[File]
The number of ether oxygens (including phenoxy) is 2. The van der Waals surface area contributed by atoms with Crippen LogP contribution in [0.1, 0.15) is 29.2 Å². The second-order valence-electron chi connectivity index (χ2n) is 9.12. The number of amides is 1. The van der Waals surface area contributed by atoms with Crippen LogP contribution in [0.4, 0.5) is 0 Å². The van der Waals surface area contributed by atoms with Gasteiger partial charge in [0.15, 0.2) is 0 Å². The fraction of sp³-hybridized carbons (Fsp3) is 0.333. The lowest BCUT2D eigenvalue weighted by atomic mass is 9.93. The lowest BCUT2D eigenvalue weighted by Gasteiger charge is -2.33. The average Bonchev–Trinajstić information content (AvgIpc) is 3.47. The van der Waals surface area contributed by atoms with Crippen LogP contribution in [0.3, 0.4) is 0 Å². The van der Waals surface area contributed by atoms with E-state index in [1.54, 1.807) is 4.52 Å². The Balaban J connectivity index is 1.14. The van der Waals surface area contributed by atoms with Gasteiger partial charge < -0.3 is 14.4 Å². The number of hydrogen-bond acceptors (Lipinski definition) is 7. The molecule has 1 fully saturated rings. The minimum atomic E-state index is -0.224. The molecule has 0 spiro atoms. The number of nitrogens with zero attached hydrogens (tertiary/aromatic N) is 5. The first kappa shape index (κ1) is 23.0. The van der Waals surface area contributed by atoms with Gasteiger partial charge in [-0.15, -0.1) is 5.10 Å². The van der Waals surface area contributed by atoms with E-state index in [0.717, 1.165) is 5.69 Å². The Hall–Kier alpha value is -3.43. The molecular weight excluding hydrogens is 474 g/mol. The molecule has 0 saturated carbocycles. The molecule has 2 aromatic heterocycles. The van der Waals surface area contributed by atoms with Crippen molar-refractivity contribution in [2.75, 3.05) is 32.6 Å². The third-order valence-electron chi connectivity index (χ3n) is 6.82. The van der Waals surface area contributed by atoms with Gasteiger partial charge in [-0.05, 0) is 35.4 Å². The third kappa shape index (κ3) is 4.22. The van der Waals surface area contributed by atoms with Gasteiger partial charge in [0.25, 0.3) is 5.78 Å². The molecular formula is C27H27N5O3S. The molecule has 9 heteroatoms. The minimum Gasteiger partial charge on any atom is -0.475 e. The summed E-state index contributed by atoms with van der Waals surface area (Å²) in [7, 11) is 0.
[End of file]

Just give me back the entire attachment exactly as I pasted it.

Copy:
The number of ether oxygens (including phenoxy) is 2. The van der Waals surface area contributed by atoms with Crippen LogP contribution in [0.1, 0.15) is 29.2 Å². The second-order valence-electron chi connectivity index (χ2n) is 9.12. The number of amides is 1. The van der Waals surface area contributed by atoms with Crippen LogP contribution in [0.4, 0.5) is 0 Å². The van der Waals surface area contributed by atoms with Gasteiger partial charge in [0.15, 0.2) is 0 Å². The fraction of sp³-hybridized carbons (Fsp3) is 0.333. The lowest BCUT2D eigenvalue weighted by atomic mass is 9.93. The lowest BCUT2D eigenvalue weighted by Gasteiger charge is -2.33. The average Bonchev–Trinajstić information content (AvgIpc) is 3.47. The van der Waals surface area contributed by atoms with Crippen LogP contribution in [0.3, 0.4) is 0 Å². The van der Waals surface area contributed by atoms with E-state index in [1.54, 1.807) is 4.52 Å². The Balaban J connectivity index is 1.14. The van der Waals surface area contributed by atoms with Gasteiger partial charge < -0.3 is 14.4 Å². The number of hydrogen-bond acceptors (Lipinski definition) is 7. The molecule has 1 fully saturated rings. The minimum atomic E-state index is -0.224. The molecule has 0 spiro atoms. The number of nitrogens with zero attached hydrogens (tertiary/aromatic N) is 5. The first kappa shape index (κ1) is 23.0. The van der Waals surface area contributed by atoms with Gasteiger partial charge in [-0.15, -0.1) is 5.10 Å². The van der Waals surface area contributed by atoms with E-state index in [0.717, 1.165) is 5.69 Å². The Hall–Kier alpha value is -3.43. The molecular weight excluding hydrogens is 474 g/mol. The molecule has 0 saturated carbocycles. The molecule has 2 aromatic heterocycles. The van der Waals surface area contributed by atoms with Crippen molar-refractivity contribution in [2.75, 3.05) is 32.6 Å². The third-order valence-electron chi connectivity index (χ3n) is 6.82. The van der Waals surface area contributed by atoms with Gasteiger partial charge in [-0.05, 0) is 35.4 Å². The third kappa shape index (κ3) is 4.22. The van der Waals surface area contributed by atoms with Gasteiger partial charge in [0.25, 0.3) is 5.78 Å². The molecular formula is C27H27N5O3S. The molecule has 9 heteroatoms. The minimum Gasteiger partial charge on any atom is -0.475 e. The summed E-state index contributed by atoms with van der Waals surface area (Å²) in [7, 11) is 0.